Can Anxiety Be Good for You?


Anxiety gets a bad-rap for all the anguish and distress that it can cause at high levels, but I’d like to shine some light on the functional aspects of anxiety. In no way do I want to minimize the significant impairments that clinical levels of anxiety can cause for many. However, it’s also important to give some consideration to the fact that a healthy dose of anxiety can help people thrive and meet their true potential.

Anxiety is an emotion that gives people the motivation and much needed drive to complete tasks in a timely manner and to meet their potential in life. Can you imagine if you were completely relaxed all the time? You would never get anything done! A recent study from the University of Waterloo found that manageable levels of anxiety actually helped people recall the details of an event. This makes sense given the fact that anxiety can cause one to be more alert and focused. If one is alert, it is natural to pay more attention to details and to be able to recall these details at a later time. A healthy level of anxiety can also be helpful in social functioning because it causes us to think about how our actions can create consequences in our relationships with people we care about. For example, our anxiety is the driving force that encourages us to stop watching T.V., and instead, to get ready for a dinner date with a friend because we don’t want to offend them by being late. Anxiety is helpful to our functioning because it keeps us accountable for our actions.

However, this same study from the University of Waterloo also found that when people have high levels of anxiety, not only does it stop helping with memory and recall, but it actually creates a negative emotional state for the person that ends up clouding the entire accuracy of the encounter. It’s almost like they see the entire experience through a lens on negativity, which in turn, causes them to misinterpret the reality of the situation. This is good to know because it reminds us that high levels of anxiety that create a negative emotional state can cause us to have an inaccurate view of the world in which we live. This inaccurate view can cause us to think that situations are actually more threatening than they truly are, causing us to further validate our need to be anxious and to avoid. It can be a vicious cycle.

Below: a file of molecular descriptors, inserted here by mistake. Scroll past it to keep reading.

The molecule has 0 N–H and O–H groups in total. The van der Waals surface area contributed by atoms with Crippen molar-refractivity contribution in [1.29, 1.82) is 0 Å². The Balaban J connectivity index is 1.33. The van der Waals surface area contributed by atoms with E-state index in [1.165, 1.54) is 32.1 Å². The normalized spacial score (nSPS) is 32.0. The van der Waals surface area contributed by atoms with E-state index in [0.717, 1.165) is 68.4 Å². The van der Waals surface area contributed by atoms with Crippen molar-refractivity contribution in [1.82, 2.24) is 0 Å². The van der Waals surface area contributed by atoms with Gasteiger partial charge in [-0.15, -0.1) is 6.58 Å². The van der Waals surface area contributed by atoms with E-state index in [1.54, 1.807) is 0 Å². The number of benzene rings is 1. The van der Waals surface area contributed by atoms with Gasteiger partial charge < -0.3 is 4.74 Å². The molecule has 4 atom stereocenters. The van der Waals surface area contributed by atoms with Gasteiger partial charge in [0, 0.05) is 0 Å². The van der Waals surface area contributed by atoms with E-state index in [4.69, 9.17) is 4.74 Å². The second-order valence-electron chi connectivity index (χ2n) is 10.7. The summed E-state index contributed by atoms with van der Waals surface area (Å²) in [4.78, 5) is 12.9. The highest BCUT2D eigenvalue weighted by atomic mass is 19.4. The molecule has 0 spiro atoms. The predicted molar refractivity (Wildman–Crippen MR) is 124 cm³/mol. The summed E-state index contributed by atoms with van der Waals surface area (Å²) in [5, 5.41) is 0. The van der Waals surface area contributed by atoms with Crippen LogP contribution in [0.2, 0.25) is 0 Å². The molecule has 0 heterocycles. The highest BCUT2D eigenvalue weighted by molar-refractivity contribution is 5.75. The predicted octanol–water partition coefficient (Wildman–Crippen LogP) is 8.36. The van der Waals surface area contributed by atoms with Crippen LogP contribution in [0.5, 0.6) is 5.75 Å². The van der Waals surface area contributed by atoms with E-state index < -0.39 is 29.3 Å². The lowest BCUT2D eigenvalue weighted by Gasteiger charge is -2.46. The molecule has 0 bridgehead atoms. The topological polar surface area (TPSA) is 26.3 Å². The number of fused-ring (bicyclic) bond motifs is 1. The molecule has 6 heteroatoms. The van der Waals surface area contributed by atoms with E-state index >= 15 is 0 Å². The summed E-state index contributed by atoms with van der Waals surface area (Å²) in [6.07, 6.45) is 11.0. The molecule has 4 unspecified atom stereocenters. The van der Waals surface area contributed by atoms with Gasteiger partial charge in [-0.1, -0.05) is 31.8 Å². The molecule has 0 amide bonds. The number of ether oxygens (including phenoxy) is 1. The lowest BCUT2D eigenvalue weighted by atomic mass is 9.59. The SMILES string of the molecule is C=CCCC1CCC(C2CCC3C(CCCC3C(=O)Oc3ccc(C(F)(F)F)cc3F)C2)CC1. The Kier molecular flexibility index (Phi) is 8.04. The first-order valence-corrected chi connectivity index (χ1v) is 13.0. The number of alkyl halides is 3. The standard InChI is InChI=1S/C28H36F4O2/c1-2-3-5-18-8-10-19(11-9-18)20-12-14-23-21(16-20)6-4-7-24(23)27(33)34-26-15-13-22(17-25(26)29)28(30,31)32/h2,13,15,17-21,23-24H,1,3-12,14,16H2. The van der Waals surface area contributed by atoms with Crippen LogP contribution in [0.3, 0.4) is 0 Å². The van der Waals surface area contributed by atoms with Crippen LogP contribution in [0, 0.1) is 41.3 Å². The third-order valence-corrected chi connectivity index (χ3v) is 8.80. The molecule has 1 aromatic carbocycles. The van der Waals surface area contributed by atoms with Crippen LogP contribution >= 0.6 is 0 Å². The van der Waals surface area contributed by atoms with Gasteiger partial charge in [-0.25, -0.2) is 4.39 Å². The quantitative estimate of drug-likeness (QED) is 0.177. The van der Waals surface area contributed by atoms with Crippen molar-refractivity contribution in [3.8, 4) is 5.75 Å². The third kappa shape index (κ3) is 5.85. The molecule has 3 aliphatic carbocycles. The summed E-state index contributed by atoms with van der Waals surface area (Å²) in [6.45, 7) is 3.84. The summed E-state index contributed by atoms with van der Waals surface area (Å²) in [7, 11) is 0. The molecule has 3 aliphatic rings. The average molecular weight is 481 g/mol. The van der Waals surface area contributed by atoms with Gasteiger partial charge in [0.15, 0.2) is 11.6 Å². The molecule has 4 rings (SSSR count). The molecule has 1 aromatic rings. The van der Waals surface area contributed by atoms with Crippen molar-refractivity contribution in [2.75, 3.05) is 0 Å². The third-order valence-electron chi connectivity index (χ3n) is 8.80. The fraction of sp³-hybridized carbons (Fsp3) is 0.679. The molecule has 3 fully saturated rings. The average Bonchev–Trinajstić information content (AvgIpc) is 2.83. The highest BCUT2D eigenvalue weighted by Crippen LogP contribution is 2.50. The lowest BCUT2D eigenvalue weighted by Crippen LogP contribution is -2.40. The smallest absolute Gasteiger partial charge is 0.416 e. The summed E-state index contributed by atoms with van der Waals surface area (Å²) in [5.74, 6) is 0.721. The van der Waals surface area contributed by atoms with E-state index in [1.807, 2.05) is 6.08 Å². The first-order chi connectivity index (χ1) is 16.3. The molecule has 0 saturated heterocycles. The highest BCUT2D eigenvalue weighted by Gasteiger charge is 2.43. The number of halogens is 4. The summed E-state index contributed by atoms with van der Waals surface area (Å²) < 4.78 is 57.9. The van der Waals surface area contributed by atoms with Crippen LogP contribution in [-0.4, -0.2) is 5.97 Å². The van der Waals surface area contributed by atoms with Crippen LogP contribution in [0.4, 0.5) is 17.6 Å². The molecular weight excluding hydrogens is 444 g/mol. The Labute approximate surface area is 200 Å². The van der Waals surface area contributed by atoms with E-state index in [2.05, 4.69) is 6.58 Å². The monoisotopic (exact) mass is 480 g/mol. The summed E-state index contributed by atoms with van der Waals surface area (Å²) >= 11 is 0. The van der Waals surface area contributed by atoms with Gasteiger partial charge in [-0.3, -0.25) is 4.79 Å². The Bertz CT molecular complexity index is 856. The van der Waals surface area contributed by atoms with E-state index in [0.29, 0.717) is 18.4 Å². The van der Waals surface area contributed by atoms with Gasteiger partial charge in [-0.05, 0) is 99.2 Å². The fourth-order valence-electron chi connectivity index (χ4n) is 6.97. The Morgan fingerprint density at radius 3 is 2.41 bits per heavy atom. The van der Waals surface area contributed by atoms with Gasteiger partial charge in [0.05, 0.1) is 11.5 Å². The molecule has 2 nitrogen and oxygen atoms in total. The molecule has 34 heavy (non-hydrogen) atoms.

That said, I believe that it is important for those suffering from unhealthy levels of anxiety to find a psychologist with whom they feel safe, and to work on re-framing and re-structuring these negative thoughts. Therapy can help by helping you to identify the negative thoughts with which you are entering a situation and the effect that this mindset has on the outcome of your experience. With the help of a good psychologist, you can reduce the negative nature of the lens with which you view experiences. This, in turn, will result in a greater number positive & rewarding experiences, causing the negative cycle to shift to one of positive growth. In addition, this study also shows us that if instructors made an attempt to lighten the mood in a teaching environment to create positive associations with learning and to reduce high levels of anxiety, it can help increase retention of the material being taught.

Given this information, has your view of anxiety changed? Maybe if it’s brought down to a functional level, anxiety can be a motivational ally!